Ah, that is true. You're not being a PITA, by the way, this isn't my job to post here I just do it in the hopes of learning something.
With some testing I found that -2 Thicknessses results in an OD of 27.973 in vs your 28. This is using 12ga.
I made a sketch inside of the transition file with a skeletal representation of the profile of one of the transitions (drawn to OD). I put a driven dimension to the id and named it "id". Setting the transition then to id (the parameter) gave me 28.001 on the OD.
I also cam up with this nightmare formula for calculating it directly, but IV doesn't understand the inverse tangent. *(I'm sure I facked it all up anyways):
id = cos(tan^-1(h/((l-d)/2)))*T
where h = height, l = length, d = diameter, T = thickness
As I said - you need to suppress the Delete Face feature in the feature tree to get the flat pattern to work. Here is an iPart which has two entries in the table. One of them - for producing the Flat Pattern only. But if you don't mind the small notch in the corner - then you don't need an iPart.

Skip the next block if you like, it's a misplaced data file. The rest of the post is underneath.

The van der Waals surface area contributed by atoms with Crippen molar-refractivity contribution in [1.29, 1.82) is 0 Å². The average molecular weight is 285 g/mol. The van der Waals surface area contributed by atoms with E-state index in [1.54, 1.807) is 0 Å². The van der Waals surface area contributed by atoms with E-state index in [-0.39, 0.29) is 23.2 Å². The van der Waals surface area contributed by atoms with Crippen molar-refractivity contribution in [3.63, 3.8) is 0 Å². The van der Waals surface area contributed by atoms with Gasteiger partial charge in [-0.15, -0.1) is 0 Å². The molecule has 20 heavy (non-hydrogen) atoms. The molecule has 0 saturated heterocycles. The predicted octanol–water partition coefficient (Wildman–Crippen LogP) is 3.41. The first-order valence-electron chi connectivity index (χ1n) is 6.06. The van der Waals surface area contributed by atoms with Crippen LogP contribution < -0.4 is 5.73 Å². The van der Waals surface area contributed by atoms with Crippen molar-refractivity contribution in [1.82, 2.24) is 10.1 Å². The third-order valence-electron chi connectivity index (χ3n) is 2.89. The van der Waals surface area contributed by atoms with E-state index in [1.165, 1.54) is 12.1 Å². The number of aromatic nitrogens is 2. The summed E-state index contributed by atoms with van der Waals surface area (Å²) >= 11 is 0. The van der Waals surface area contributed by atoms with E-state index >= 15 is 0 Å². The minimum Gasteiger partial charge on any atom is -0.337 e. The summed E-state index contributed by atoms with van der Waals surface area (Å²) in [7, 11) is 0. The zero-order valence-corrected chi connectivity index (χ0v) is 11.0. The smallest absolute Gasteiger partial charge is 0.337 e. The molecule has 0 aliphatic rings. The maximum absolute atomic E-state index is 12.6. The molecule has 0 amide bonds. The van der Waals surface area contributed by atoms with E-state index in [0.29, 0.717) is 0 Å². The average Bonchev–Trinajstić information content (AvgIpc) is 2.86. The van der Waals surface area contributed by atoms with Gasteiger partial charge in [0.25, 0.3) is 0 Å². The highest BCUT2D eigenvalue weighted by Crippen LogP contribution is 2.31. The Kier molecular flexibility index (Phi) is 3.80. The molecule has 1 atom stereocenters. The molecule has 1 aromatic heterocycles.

On my computer your part doesn't completely flatten all the way and I can't figure out why. Does yours go completely flat?
My apologies Igor (on two fronts). One for the fact that I read that part of your post but by the time I was free to open it I had forgotten, and two for replying so late. I have been out of town.
Thank you (and all the others) for the wonderful examples and usable information. Utilizing a "mixed bag" approach to the items posted here I was able to produce a file the "bend guy" was looking for and it worked great.
Now, I just need to figure out a way for me and my cohorts to convince him to do it the "normal" way.
Here's the picture of the transition fit together. They said it went together like a "swiss watch". I think that means it was okay.
Log into access your profile, ask and answer questions, share ideas and more. Haven't signed up yet? Register